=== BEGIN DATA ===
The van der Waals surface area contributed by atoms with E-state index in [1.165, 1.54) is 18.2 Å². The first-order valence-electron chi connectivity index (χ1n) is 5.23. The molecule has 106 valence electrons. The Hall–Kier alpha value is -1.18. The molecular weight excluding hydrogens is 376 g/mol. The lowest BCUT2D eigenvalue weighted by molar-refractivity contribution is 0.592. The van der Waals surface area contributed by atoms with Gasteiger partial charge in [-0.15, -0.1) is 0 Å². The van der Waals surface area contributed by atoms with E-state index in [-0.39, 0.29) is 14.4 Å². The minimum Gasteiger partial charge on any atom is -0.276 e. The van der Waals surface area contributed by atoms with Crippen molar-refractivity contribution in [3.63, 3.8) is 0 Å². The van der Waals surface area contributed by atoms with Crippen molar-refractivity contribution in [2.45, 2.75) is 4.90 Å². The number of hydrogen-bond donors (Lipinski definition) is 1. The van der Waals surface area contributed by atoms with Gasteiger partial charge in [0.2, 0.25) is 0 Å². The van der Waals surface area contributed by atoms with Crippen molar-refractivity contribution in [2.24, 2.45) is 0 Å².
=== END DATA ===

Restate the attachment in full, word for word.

The van der Waals surface area contributed by atoms with E-state index in [1.165, 1.54) is 18.2 Å². The first-order valence-electron chi connectivity index (χ1n) is 5.23. The molecule has 106 valence electrons. The Hall–Kier alpha value is -1.18. The molecular weight excluding hydrogens is 376 g/mol. The lowest BCUT2D eigenvalue weighted by molar-refractivity contribution is 0.592. The van der Waals surface area contributed by atoms with Gasteiger partial charge in [-0.15, -0.1) is 0 Å². The van der Waals surface area contributed by atoms with E-state index in [-0.39, 0.29) is 14.4 Å². The minimum Gasteiger partial charge on any atom is -0.276 e. The van der Waals surface area contributed by atoms with Crippen molar-refractivity contribution in [3.63, 3.8) is 0 Å². The van der Waals surface area contributed by atoms with Crippen molar-refractivity contribution in [2.45, 2.75) is 4.90 Å². The number of hydrogen-bond donors (Lipinski definition) is 1. The van der Waals surface area contributed by atoms with Gasteiger partial charge in [0.2, 0.25) is 0 Å². The van der Waals surface area contributed by atoms with Crippen molar-refractivity contribution in [2.24, 2.45) is 0 Å².